Per entrepreneur.com’s Small Business Encyclopedia on Branding, a brand strategy is “how, what, where, when, and to whom you plan on communicating and delivering on your brand messages.” Everything you show, say, or do (or don’t do) communicates something about your personal brand. For example, consider the Dos Equis man (born from a beer promotion of the same name). Many admire him for his air of mystery, women adore him, and he travels the world in style. His tagline (which would be his brand promise if he conducted his own personal assessment and analysis) says he is the “most interesting man in the world.” His brand message is broadcasted consistently and cohesively across multiple touchpoints in traditional advertising (TV, radio, and print), social media (Facebook, Twitter, and Instagram), and online (website and YouTube); I’ve included some of “his” links on my Pinterest page: pinterest.com/ProfessorDMA/personal-brand-promo/. Dos Equis leverages many of these brand channels by developing personalized content to communicate his story. Take some time to think about how you will promote yourself by developing, maintaining, and leveraging what you’ve already learned and expressed about your brand. Use the downloadable worksheet found at the link on the previous page, or write your answers on a piece of paper. You’re putting together a plan to communicate and deliver your brand message.
Identify your target market.
You’ve already done some preliminary research, and your creative brief identifies where you want to be employed. Now you have to drill down into the details. If your brief shows that you want to work at a digital design agency of 150-plus people, then you’ll have to identify those companies that fit the criteria; and start thinking about where they’re most likely to be located. The more details you have about your target audience, the better you can customize your promotion. Remember: establishing connections that will lead to work is not about how many people you reach; it’s about the quality and appropriateness of the audience you engage. For example, Margaret Grzymkowski (the feisty henna artist from Chapter 3) made, decorated, and personally delivered donuts, her business card, and a handwritten note to the owner of a company where she wanted to work. He responded promptly with an email saying he’d be in touch when a position opens up.
Formulate your brand message.
Your creative brief contains the information that will inform and inspire your brand message. Just as skiing, fighting bears, cooking burgers, and attempting to run for the U.S. presidency makes Mr. Dos Equis the “most interesting man in the world,” a unified message will communicate your unique value proposition clearly and consistently throughout all of your promotions. What is the one thing you want your target market to think about when they hear your name or see your visual identity? Set the mood. Develop a point of view. Stay true to your brand promise. Own who you are, and don’t be afraid to put it out there.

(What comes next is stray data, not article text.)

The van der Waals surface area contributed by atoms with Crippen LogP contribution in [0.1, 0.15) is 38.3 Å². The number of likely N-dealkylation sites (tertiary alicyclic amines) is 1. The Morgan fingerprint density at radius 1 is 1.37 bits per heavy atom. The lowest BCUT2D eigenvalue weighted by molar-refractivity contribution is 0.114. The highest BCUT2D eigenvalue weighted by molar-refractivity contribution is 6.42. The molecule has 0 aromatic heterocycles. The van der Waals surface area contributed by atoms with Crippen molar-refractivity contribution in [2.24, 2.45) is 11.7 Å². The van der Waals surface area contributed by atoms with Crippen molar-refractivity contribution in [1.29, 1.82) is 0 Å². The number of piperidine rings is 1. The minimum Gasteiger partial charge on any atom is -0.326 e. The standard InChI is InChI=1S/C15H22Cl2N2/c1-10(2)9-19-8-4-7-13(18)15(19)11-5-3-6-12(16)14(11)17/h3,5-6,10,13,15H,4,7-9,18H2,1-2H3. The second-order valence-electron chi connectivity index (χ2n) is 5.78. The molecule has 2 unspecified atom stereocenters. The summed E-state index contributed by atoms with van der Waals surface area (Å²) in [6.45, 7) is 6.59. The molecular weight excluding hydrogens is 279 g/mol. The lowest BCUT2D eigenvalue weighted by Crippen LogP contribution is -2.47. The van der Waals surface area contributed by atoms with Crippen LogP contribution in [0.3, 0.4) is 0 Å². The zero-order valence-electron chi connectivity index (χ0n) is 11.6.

Select your promotional touchpoints.
You can choose to do very little or as much as possible to get yourself noticed, but at minimum you’re going to need a website and a social media campaign to communicate and deliver your brand story. (You’ll learn more about both later in the chapter.) The world uses these online touchpoints to do business, and you should be using them, too. Conceptualizing and integrating a memorable campaign with today’s print and social media channels will help you stake out your territory, differentiate yourself from the competition, and demonstrate an air of confidence.
Promote your brand message.
There are many, many ways to communicate your brand message, but you have to use the applications, channels, and platforms that your target audience is most likely to use. For example, if you are a mobile app designer, use web and mobile prototyping software to create your app, and then insert a link into an email blast or post it on your social media channels. If you’re a pattern designer, let your audience experience your shapes, textures, and colors first-hand by printing designs on cards or fabric swatches and sending a packaged kit via direct mail. They are two very different approaches, but each is appropriate for reaching and resonating with its particular audience. Not every form of communication works for everyone, so choose wisely.
Time your promotions.
Think back to my analogy of finding true love. Do you share everything about yourself in that initial phone call, or do you hold a few things back to reveal when you’re on the first date? Likewise, your promotional plan might start with a trickling of key messages—some teasers or pings to gauge whether and how your audience will respond. Identify the date when all of your promotional touchpoints will be ready or in the pipeline to be completed. No matter what your promotion, schedule, or vehicle for delivery is, time your strategy and move the viewer from one channel to the next so they’ll have a comprehensive idea of what you have to offer. If you misstep and don’t deliver when you said you would, you can lose any trust you’ve built with your audience, and it could damage your brand.